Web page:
Building new lives for ex-offenders

A Lancashire-headquartered building firm has received a top award for its pioneering efforts to help ex-offenders find work in the construction industry.

CPUK Civils and Remediation has won the 'Inspiring Change SME Award' for its work going into prisons, training inmates and giving them jobs on release.

Judges from the Civil Engineering Contractors Association (CECA), which runs the awards, said the CPUK initiative was impressive and should be copied by other businesses in the industry around the UK.

More than 200 prisoners and ex-offenders have so far been selected for training, with Skelmersdale-based CPUK taking on successful candidates and arranging interviews with other civil engineering companies in the region.

Jack Rowley, managing director of CPUK Civils and Remediation, oversees the project and has been instrumental in its success, even getting a change in English law to allow simulation computers to be used by prisoners in HM Prison Hindley in Wigan.

Jack, pictured right with Paul Pritchard from Novus, the company’s prison training partner, said: “The objective is to encourage ex-offenders into the construction and engineering industry.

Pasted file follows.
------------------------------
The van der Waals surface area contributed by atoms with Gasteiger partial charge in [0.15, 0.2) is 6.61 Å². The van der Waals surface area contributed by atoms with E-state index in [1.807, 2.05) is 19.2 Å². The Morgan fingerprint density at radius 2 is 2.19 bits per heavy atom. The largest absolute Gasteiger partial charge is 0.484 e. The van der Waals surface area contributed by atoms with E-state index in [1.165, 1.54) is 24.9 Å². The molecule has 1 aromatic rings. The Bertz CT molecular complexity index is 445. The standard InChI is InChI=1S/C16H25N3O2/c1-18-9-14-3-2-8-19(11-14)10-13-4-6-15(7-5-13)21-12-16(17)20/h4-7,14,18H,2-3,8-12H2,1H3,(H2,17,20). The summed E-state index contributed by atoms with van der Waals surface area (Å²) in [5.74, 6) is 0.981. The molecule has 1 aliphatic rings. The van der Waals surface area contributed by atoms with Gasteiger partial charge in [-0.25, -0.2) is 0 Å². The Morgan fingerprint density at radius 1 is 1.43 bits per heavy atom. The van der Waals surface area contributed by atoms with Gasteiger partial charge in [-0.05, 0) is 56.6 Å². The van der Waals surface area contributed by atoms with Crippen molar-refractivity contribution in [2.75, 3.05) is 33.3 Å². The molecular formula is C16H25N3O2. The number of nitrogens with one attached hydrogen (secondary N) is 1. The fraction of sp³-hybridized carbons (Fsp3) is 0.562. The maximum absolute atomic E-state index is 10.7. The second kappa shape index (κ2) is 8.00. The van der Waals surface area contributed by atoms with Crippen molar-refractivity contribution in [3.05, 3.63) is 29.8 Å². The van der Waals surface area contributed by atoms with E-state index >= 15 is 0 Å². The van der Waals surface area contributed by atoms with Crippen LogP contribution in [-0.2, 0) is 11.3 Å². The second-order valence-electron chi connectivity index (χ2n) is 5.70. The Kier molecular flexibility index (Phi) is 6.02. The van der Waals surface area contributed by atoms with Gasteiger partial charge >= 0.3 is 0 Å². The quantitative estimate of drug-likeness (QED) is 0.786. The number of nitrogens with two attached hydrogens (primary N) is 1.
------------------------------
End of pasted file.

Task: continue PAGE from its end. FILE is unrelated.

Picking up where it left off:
“We created the project to increase interest in the plant operator area of the industry as a fulfilling, long-term work prospect and to help us contribute to addressing the shortage of well trained and experienced staff in the sector.

CPUK is now hiring directly through the scheme

“CPUK is now hiring directly through the scheme and we have five other civils companies conducting speed interviews with candidates.

“We will continue to roll out the scheme across the prison service and follow the progress of our current candidates with interest.”

CECA says the joint venture with HM Prison Service, Novus, CPUK Civils and Remediation and Tenstar Simulation, which is attracting grant funding, showcases diversity and inclusion in the construction industry.

The Inspiring Change Award citation read: “CPUK Civils and Remediation’s initiative aims to create site ready candidates for employment as plant operatives, targeting ex-offenders from HM Prison Hindley, Wigan.

“The statistics are impressive. 200 candidates have been selected for simulator driver training with additional skill and competence training. The ultimate objective is to provide meaningful employment for ex-offenders upon their release.

The judges said: “This initiative is being expanded into prisons around the North West and judges felt it could easily be replicated by other businesses in other locations.”